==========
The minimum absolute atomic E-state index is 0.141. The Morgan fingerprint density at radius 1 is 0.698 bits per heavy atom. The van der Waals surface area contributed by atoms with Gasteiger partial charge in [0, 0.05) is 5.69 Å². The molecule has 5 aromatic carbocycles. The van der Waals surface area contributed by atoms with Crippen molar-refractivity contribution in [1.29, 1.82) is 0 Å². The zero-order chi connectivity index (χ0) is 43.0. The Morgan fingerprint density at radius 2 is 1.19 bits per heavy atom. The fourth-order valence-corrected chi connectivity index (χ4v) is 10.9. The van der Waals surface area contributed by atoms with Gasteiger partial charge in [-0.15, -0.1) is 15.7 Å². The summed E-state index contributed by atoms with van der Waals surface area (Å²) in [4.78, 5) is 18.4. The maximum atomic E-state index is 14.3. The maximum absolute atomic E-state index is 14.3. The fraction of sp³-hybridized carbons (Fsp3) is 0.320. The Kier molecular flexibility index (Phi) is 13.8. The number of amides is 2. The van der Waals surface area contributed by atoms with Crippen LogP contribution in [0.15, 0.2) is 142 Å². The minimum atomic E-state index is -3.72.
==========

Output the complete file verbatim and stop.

The minimum absolute atomic E-state index is 0.141. The Morgan fingerprint density at radius 1 is 0.698 bits per heavy atom. The van der Waals surface area contributed by atoms with Gasteiger partial charge in [0, 0.05) is 5.69 Å². The molecule has 5 aromatic carbocycles. The van der Waals surface area contributed by atoms with Crippen molar-refractivity contribution in [1.29, 1.82) is 0 Å². The zero-order chi connectivity index (χ0) is 43.0. The Morgan fingerprint density at radius 2 is 1.19 bits per heavy atom. The fourth-order valence-corrected chi connectivity index (χ4v) is 10.9. The van der Waals surface area contributed by atoms with Gasteiger partial charge in [-0.15, -0.1) is 15.7 Å². The summed E-state index contributed by atoms with van der Waals surface area (Å²) in [4.78, 5) is 18.4. The maximum atomic E-state index is 14.3. The maximum absolute atomic E-state index is 14.3. The fraction of sp³-hybridized carbons (Fsp3) is 0.320. The Kier molecular flexibility index (Phi) is 13.8. The number of amides is 2. The van der Waals surface area contributed by atoms with Crippen LogP contribution in [0.15, 0.2) is 142 Å². The minimum atomic E-state index is -3.72.